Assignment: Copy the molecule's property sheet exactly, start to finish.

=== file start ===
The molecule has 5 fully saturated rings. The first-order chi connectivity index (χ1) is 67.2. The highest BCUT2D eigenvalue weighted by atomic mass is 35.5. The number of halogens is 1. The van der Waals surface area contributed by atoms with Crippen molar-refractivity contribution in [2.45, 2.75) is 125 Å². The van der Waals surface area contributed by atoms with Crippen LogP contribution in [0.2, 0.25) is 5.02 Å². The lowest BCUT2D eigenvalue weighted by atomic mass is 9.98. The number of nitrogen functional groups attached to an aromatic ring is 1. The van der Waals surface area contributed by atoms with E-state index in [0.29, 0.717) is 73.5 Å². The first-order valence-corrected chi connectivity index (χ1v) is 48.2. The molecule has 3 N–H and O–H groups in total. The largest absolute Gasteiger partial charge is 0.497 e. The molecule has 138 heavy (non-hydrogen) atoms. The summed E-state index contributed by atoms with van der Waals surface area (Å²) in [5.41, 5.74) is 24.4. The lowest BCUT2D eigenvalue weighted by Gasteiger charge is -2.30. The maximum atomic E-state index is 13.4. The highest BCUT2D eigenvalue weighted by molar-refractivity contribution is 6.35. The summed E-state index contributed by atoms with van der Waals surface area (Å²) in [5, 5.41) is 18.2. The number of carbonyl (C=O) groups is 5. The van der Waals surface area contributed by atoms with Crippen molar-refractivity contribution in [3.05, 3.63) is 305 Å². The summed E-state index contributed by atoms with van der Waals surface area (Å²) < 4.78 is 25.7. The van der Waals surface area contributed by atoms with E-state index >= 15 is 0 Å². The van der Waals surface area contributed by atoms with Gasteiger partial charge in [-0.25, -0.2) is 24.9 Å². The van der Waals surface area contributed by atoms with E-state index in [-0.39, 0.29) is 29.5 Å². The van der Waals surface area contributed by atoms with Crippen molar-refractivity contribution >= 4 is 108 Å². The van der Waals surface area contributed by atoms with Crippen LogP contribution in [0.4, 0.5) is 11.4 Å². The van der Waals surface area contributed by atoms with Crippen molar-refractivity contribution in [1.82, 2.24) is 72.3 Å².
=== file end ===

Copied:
The molecule has 5 fully saturated rings. The first-order chi connectivity index (χ1) is 67.2. The highest BCUT2D eigenvalue weighted by atomic mass is 35.5. The number of halogens is 1. The van der Waals surface area contributed by atoms with Crippen molar-refractivity contribution in [2.45, 2.75) is 125 Å². The van der Waals surface area contributed by atoms with Crippen LogP contribution in [0.2, 0.25) is 5.02 Å². The lowest BCUT2D eigenvalue weighted by atomic mass is 9.98. The number of nitrogen functional groups attached to an aromatic ring is 1. The van der Waals surface area contributed by atoms with E-state index in [0.29, 0.717) is 73.5 Å². The first-order valence-corrected chi connectivity index (χ1v) is 48.2. The molecule has 3 N–H and O–H groups in total. The largest absolute Gasteiger partial charge is 0.497 e. The molecule has 138 heavy (non-hydrogen) atoms. The summed E-state index contributed by atoms with van der Waals surface area (Å²) in [5.41, 5.74) is 24.4. The lowest BCUT2D eigenvalue weighted by Gasteiger charge is -2.30. The maximum atomic E-state index is 13.4. The highest BCUT2D eigenvalue weighted by molar-refractivity contribution is 6.35. The summed E-state index contributed by atoms with van der Waals surface area (Å²) in [5, 5.41) is 18.2. The number of carbonyl (C=O) groups is 5. The van der Waals surface area contributed by atoms with Crippen molar-refractivity contribution in [3.05, 3.63) is 305 Å². The summed E-state index contributed by atoms with van der Waals surface area (Å²) < 4.78 is 25.7. The van der Waals surface area contributed by atoms with E-state index >= 15 is 0 Å². The van der Waals surface area contributed by atoms with Gasteiger partial charge in [-0.25, -0.2) is 24.9 Å². The van der Waals surface area contributed by atoms with E-state index in [-0.39, 0.29) is 29.5 Å². The van der Waals surface area contributed by atoms with Crippen molar-refractivity contribution >= 4 is 108 Å². The van der Waals surface area contributed by atoms with Crippen LogP contribution in [0.4, 0.5) is 11.4 Å². The van der Waals surface area contributed by atoms with Crippen molar-refractivity contribution in [1.82, 2.24) is 72.3 Å².